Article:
Models of Excellence!
“Mortals must change their ideals in order to improve their Models!”
“Conceptions of mortal erring thought must give way to the ideal of all that is perfect and eternal.” Current Big-League batting concepts must be at least partially erroneous if they can only provide a maximum efficiency rating of less than 40%. There must be some visionary with insight to detect the hidden source of pronounced batting proficiency as well as the foresight to determine a naturally productive benefit to those aspirants to progress who might adapt to a suitable facilitation of such an astute and pragmatic revelation.
Certainly there must be something beyond the mortal hopelessness of impractical “trial and error” that can secure a confident approach to supplanting the traditional sense of human imperfection that deters the average ballplayer from ascribing to anything other than a mediocre standard of “Batting Excellence.”
Ted Williams was the last player to surpass the semi-permeable barrier of .400. To his uncommon credit, he applied a rarefied mental and physical confluence of energy that enacted a more scientific approach to the mechanism of hitting a baseball. However, with the advent of technological advancement, the modern baseball enthusiast has at his disposal an array of devices that should certainly enhance the skills of the contemporary batter (as well as other positioned ballplayers).
But no one has yet surpassed Ted Williams’ last effort of conformity to the highest current standard for batting success. Even with what can be scientifically construed as an imperfect application of principle, Ted Williams succeeded beyond the apprehension of his contemporaries, as well as those who would currently seek to supersede his efforts.
Unfortunately, the baseball world has regressed instead of progressed in its attempt to exact a semblance of the Ted Williams mystique for batting a baseball. Only one player seems to “hold a candle” to a higher proficiency level of excellent hitting. He is/was Barry Bonds! The remarkable fact that no one knows how he did what he did gives testimony to the chaotic state of affairs that the industry of baseball seems to be experiencing today. (Since he is now gone from the Baseball arena, much speculation has denounced his prowess as that due to his “chemically”- enhanced physicality.)
However, I submit that Barry Bonds as well as Ted Williams are the batters whom all prospective “high achievers” should emulate in order to attain a facsimile of credible “Excellence.” Although Mr. Williams was nearly perfect in his understanding and application of the principles governing the absolute definition of batting prominence, he was not altogether unflawed in his actual approach to an impeccable demonstration.
The closest exponent of the perfect batting technique was Barry Bonds, who, in obvious ways, superseded the brilliance that Ted Williams embodied. The only thing difficult to decipher is whether or not he was conscious of his pre-eminent status as a pure extrapolation of principle, or was he subject to faltering, due to lack of understanding?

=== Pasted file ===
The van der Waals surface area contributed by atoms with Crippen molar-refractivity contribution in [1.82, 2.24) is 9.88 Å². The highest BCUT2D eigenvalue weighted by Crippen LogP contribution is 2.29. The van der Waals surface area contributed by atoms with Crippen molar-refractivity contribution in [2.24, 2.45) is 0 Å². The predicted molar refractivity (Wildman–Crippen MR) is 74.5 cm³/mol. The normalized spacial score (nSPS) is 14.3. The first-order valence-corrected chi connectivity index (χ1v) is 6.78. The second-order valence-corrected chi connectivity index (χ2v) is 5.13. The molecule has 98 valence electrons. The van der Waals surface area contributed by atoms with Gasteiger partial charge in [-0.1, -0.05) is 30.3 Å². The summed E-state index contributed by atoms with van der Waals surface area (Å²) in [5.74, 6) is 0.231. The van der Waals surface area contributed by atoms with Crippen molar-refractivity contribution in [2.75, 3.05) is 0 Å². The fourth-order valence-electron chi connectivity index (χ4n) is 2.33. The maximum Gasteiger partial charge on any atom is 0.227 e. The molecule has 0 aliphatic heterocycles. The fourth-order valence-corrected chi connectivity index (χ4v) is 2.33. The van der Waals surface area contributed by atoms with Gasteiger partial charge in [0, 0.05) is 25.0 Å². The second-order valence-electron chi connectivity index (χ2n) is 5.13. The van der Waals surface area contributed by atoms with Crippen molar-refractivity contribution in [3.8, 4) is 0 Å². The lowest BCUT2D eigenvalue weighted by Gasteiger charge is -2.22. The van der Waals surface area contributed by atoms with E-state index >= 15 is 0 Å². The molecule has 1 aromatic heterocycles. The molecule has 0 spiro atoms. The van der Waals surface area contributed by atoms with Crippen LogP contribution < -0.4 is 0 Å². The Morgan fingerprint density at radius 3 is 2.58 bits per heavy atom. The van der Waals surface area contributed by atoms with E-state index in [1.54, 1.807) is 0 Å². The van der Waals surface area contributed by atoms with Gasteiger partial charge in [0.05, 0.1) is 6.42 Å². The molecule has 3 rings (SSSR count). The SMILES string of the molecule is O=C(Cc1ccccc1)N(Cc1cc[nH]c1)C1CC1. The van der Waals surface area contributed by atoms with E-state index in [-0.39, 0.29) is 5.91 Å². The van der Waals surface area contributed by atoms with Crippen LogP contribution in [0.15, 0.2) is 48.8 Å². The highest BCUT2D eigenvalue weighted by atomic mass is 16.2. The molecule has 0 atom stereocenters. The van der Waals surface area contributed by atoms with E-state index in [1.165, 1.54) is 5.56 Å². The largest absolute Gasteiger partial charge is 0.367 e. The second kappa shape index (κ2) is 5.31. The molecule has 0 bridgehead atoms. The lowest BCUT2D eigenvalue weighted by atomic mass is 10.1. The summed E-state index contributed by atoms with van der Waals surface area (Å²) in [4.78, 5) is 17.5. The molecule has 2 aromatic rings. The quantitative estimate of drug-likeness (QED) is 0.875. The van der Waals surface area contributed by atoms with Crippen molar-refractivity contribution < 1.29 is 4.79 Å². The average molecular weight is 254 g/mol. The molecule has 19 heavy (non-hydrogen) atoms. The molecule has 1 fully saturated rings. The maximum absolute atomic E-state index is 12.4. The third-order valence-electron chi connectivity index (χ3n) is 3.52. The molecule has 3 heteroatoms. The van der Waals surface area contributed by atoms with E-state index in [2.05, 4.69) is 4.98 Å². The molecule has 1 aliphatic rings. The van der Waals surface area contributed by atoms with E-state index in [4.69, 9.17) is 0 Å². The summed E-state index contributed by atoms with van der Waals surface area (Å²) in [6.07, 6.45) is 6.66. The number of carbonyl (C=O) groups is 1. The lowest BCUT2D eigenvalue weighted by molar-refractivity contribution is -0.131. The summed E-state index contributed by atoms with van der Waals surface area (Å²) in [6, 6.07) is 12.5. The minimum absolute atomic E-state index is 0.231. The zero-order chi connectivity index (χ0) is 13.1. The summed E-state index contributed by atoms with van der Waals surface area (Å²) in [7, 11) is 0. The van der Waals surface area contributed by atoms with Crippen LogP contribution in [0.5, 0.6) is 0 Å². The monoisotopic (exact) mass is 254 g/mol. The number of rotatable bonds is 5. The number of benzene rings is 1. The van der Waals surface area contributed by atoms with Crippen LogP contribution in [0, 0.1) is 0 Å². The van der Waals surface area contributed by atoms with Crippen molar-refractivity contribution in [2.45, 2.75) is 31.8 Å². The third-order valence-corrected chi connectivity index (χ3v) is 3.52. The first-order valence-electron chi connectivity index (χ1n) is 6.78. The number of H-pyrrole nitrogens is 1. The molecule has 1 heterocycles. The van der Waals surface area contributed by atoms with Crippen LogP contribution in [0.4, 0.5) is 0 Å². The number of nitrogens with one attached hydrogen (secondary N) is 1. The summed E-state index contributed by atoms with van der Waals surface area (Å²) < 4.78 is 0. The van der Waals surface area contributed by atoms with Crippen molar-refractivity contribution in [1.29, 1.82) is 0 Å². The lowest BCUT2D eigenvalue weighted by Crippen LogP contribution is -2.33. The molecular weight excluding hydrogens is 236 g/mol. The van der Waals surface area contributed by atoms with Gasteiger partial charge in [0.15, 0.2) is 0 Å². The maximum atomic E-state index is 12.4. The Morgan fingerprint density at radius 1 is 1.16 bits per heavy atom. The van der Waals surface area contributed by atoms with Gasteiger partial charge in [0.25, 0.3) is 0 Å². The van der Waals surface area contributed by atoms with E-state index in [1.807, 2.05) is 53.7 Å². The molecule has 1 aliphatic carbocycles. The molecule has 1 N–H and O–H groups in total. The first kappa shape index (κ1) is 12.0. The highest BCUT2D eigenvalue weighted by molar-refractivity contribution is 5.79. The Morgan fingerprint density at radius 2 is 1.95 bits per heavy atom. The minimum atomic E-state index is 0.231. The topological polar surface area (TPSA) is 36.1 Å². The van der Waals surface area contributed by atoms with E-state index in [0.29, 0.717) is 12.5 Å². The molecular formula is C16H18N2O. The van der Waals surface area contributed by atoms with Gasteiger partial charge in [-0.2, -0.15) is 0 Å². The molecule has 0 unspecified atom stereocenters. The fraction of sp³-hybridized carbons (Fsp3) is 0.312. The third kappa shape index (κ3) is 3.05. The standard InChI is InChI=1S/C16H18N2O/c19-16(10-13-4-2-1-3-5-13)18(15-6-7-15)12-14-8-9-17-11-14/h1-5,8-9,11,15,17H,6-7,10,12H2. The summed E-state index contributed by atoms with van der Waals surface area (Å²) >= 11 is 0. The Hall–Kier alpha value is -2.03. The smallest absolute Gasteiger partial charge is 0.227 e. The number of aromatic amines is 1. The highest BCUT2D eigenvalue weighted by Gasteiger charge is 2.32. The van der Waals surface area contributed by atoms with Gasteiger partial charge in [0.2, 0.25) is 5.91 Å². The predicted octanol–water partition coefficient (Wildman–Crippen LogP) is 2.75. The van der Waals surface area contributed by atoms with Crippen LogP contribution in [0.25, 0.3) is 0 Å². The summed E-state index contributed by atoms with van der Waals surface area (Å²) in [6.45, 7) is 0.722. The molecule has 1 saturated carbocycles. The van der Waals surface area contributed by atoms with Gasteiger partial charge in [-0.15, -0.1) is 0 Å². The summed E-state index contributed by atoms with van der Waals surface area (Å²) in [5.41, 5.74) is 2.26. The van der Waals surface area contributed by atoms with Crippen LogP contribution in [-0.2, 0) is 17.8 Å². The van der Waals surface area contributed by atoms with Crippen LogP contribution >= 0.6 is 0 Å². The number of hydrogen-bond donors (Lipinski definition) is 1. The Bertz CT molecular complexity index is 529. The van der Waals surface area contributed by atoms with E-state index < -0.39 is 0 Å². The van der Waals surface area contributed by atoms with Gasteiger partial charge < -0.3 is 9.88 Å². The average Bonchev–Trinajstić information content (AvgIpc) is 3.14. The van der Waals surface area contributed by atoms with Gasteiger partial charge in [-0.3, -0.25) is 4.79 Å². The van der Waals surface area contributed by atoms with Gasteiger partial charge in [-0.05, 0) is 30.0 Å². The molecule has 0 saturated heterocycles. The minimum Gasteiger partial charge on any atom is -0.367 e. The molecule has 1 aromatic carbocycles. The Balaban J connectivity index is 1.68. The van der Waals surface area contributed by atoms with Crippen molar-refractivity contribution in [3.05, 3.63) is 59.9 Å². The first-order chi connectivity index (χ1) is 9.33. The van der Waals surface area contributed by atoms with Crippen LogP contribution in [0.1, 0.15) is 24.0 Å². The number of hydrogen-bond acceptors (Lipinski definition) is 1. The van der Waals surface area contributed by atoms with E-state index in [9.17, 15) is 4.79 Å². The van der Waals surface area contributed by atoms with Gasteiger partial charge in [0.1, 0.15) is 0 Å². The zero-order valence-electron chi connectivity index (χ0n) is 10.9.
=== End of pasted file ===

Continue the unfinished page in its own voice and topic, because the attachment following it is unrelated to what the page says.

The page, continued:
Barry Bonds was capable of hitting 100 home runs and batting .400 or more, because he was closer to flawless technique than anyone who has ever played the game. His strength (even with the stigma of steroid controversy) was incontestable, his athletic ability was indisputable, his timing was nearly impeccable, and his stance, approach to the ball, and fluid mechanics were incomparable. In the few areas in which Ted Williams appeared lacking, Mr. Bonds was pronouncedly adept (especially in his adaptability to strike at the low outside pitch, and hitting the ball with power to the opposite field).
What was it that Barry Bonds did consistently right, that most, if not all, other batters only do sporadically? The answer is 5 separate things. They are the following:
- He established a strong low center of gravity while waiting for the ball.
- He eliminated excessive movement of his head and eyes.
- He waited patiently for the ball to get to him while he quietly lowered his hands to begin an unobtrusive rhythm of his arms.
- When the ball got to his hitting zone, 4 things happened simultaneously:
- The front foot planted quickly and firmly—front leg straightened
- Front shoulder shrugged upwardly, while back shoulder and elbow drove downward (hands, while staying behind back shoulder, presented a flat bat as the body was turning to address the pitched ball).
- Back bent knee drove forward and down, as hips turned rapidly
- The shoulders followed the hips in rapid succession with arms extending through the contact of the ball.
- From contact, through the straightening of arms, through the follow through, the shoulders were continuously flowing, until they (shoulders) had changed position (back to front and vice-versa).
You might think that most batters do those things listed. Well, many may think, or wish, that they do, but because they do not fully understand the purpose of each, their commitment to applying them is less than wholehearted.
To be continued: “Form Perfect Models in Thought…”